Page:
F-1 Current Students

F-1 Immigration Responsibilities

During your stay in the U.S. in F-1 status, you are subject to many complex immigration law and regulations that relate to your legal status here. Advisors at ISSS are available to assist you and answer your questions about your immigration status, but it is your responsibility to know and abide by the law in order to maintain valid legal status. It is to your benefit to make sure to maintain legal status throughout the duration of your stay in the U.S.

As non-immigrant international students, you must:

  • Possess a passport that is valid at all times.
  • Attend the school/institution you were authorized to attend.
  • Be registered full-time for each academic semester as defined by USCIS. For undergraduate students, this means registration for, and completion of, at least 12 credits per academic semester (fall and spring semesters), and for graduate students, this means registration for, and completion of, at least 9 graduate-level credits per academic semester. NOTE: You are not required to be registered for classes during the summer unless you have been admitted to FIU for the summer term or completing degree by end of summer term.
  • Register for no more than three (3) fully on-line credits as part of your required full time enrollment.  Undergraduate students may enroll for no more than 3 of their required 12 credits each term.  Graduate students may enroll for no more than 3 of their required 9 credits each term.  If approved for a reduced course load on your final term, you must enroll for at least one three credit in-person class. NOTE: Hybrid classes do not count as on-line classes.
  • Maintain good academic standing as per University policy (includes maintaining a minimum cumulative G.P.A. of at least a 2.0 for undergraduate students and at least a 3.0 for graduate students) and make normal progress towards completing your degree (which includes completion of at least 12 credits each fall or spring semester for undergraduate students and at least 9 credits for graduate students).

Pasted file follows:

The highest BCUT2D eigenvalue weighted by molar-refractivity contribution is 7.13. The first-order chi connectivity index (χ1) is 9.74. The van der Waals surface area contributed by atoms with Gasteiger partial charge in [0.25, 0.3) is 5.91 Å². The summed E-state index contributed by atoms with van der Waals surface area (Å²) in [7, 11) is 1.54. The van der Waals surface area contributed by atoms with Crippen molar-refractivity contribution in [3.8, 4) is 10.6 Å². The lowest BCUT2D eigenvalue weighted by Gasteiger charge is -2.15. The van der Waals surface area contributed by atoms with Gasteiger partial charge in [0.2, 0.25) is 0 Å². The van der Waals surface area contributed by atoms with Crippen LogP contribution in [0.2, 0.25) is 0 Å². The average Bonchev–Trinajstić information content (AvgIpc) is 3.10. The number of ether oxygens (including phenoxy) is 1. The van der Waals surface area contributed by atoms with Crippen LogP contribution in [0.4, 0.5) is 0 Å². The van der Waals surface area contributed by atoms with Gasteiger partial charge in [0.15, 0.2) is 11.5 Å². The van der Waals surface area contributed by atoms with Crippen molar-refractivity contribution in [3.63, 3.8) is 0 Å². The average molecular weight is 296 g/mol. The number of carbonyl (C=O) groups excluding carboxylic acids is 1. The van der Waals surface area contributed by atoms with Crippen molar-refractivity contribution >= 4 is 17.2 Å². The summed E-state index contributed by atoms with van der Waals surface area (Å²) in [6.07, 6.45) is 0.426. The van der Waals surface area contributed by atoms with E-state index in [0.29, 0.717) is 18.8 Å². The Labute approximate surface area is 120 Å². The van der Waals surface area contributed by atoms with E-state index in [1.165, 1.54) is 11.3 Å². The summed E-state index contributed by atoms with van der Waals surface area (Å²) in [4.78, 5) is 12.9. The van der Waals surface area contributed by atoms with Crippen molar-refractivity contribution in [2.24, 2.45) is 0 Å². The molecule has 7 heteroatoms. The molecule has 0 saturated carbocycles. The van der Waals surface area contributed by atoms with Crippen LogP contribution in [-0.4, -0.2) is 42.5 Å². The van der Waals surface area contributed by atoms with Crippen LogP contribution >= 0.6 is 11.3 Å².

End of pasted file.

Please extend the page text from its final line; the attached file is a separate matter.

• Follow appropriate procedures to notify USCIS if you transfer schools or if you change from one educational level to another. Transfer procedure must be completed within 15 days from start of term.
  • File for a Program Extension in a timely manner if you must remain in the U.S. longer than the time estimated for completion of your program as stated on your I-20.
  • Check your documents to be sure they are in order before leaving the U.S., even for a brief trip, and be sure to have the proper documents to re-enter the U.S.
  • Limit on-campus employment or any authorized off-campus employment to a total of 20 hours per week during the academic semester.
  • Obtain proper authorization before engaging in any off-campus employment whether the employment is paid or non-paid. (Working without proper authorization constitutes illegal employment, an offense that can lead to deportation.)
  • Refrain from any on-campus employment if/while you are out-of-status.
  • File for a Reinstatement in a timely manner if you have fallen out-of-status.
  • Report promptly any change of address by updating your information at my.fiu.edu. Make sure to update the Home address. Always verify the Foreign Address in your record as well.

For further clarifications about any of the above, or if you wish to make sure you are maintaining legal status in accordance with your visa classification, make an appointment to see an ISSS advisor. At the appointment, make sure to bring your passport, I-94 and I-20 with you.

Immigration Terms

Designated School Official (DSO): The term used by the Department of Homeland Security to refer to the person(s) who administer the “F-1 (Student)” program at a university or college. The DSO is usually the international student advisor.

Responsible Officer (RO) and Alternate Responsible Officer (ARO): The term used by the Department of State to refer to the person(s) who administer the “J-1 (Exchange Visitor)” program at a university or college. The international student advisor usually assumes this role.

B-2 Status: A person admitted into the U.S. in this status is considered a “tourist” and his/her principal activity is for pleasure not for educational purposes. The authorized stay is generally given for about 6 months.

F-1 Status: A person admitted into the U.S. in this status is considered a “student” and is authorized to be in the U.S. for the principal purpose of pursuing a full course of study at an academic or language institution in the U.S. There are sections of the law and regulations that define what F-1 students can and cannot do while in the U.S. and students must abide by them in order to maintain their legal status.

F-2 Status: The nonimmigrant visa classification of dependents (spouse and/or children only) of F-1 students. There are sections of the law and regulations that define what person(s) on F-2 status can and cannot do while in the U.S. and that person(s) must abide by them to maintain legal status in the U.S.